strictly forbidden that. And the longer the delay the greater the
responsibility of the sergeant.

"If your eminence will take my arm," he suggested. "Your secretary
passed this way just now in the direction of your apartments. Doubtless
he awaits your eminence."

He did, a little, dark, earnest looking man, who exclaimed with dismay
at the sight of the Cardinal. Ravinni sank in his chair and passed a
handkerchief to his face. By a gesture he indicated that the light was
too strong for him. The sergeant had discreetly retired. The secretary
stood waiting for his chief to speak.

"It is nothing," Ravinni said in a hoarse tone. Something seemed to
impede his speech. "It is no more than the fulfilment of a threat. I was
lucky to escape with my life."

"Your eminence is too fearless, too outspoken," the secretary said
suavely. "But surely that will keep. It is necessary to summon a

"It is necessary to do nothing of the sort. I am getting better already.
It is a late hour, and everybody has retired. I will wash my bruises
presently when my face has become less tender, meanwhile, there is work
to be done. My keys, Father Ravogli."

A bunch of keys was produced, one a pass key that Ravinni fumbled in his
hand. He asked a few questions rapidly--evidently his brain was not

"Late as it is, I have an errand for you Ravogli," he said. "I suppose
you have guessed where I went to-night?"

"Seeing that your eminence was so good as to tell me. It was to see
Count de Rivi. It was a dangerous mission under the circumstances."

"Why? Nobody could possibly know that the Count had come here, or what
his mission was."

"There your eminence is quite mistaken. The papers nowadays learn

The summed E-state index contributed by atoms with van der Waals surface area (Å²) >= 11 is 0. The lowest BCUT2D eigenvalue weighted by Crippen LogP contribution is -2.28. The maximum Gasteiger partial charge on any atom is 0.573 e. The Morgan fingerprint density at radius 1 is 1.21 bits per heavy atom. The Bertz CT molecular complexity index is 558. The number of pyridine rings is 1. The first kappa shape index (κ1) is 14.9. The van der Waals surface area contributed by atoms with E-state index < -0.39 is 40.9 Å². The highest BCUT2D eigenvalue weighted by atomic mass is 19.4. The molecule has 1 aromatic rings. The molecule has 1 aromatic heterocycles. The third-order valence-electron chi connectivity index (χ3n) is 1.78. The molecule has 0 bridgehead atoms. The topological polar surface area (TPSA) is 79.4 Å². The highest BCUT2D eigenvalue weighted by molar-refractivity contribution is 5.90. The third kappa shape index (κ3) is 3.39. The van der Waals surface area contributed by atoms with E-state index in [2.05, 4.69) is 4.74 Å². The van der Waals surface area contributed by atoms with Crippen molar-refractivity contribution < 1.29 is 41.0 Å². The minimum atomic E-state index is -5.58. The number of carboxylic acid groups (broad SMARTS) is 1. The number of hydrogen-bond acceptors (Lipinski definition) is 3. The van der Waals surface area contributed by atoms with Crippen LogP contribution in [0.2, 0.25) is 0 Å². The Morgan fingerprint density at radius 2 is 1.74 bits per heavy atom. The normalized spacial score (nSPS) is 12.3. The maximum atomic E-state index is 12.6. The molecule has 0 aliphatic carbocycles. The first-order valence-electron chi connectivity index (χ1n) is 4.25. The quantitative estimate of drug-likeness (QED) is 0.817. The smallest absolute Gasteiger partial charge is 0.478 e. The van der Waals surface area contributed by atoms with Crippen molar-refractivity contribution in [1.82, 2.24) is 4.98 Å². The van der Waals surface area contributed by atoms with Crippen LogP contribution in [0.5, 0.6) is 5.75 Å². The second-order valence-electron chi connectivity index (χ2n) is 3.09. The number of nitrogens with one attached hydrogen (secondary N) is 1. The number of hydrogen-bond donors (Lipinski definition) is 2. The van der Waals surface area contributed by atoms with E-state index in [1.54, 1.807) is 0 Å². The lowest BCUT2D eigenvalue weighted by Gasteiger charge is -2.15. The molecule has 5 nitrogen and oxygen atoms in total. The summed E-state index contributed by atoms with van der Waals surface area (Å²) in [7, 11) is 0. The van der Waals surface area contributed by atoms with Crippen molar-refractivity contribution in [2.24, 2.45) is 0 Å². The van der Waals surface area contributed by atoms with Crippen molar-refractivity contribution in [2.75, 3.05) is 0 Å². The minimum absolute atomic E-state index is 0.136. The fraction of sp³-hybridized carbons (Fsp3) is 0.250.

everything. It was stated in the Paris 'Matin,' for instance, this
morning that the Count was coming here to try and patch up the dispute
that we deplore so much. It was known, too, that he came to see you. The
extreme party here were aware of that. They wanted no settlement. If the
Mafiosi leaders took in their heads to interfere----"

"My dear Ravogli, they have already done so. Such a chance of mischief
was not to be neglected. The Mafiosi are at work in this matter. The
most powerful secret society and the oldest in Europe, have sworn to
kill me if I do not hold my hand. They have started the bread riots
again to cover their movements. But for a lucky chance I should have
been killed to-night."

The Cardinal appeared to be overcome with a sudden faintness. He mumbled
some questions about his keys, he seemed to have forgotten the use of
some of them.

"But it is idle to sit here talking," he said as if struggling with his
feelings. "There is much to be done. Take me to my bedroom and give me
the pass key to the library. When I have washed and lain down for a
spell I shall be better. Meanwhile I have something for you to do. The
errand is not without a suggestion of danger."

Ravogli pulled himself up proudly. The call of the Holy Church was
sufficient. He was ready to meet any danger for her sake. His eyes
gleamed in the feeble light. With a shaking hand the Cardinal produced a
letter from his robes.

"You are to take this," he commanded. "You are to go as far as the
foothills beyond the Coliseum. You will see a broken gateway there set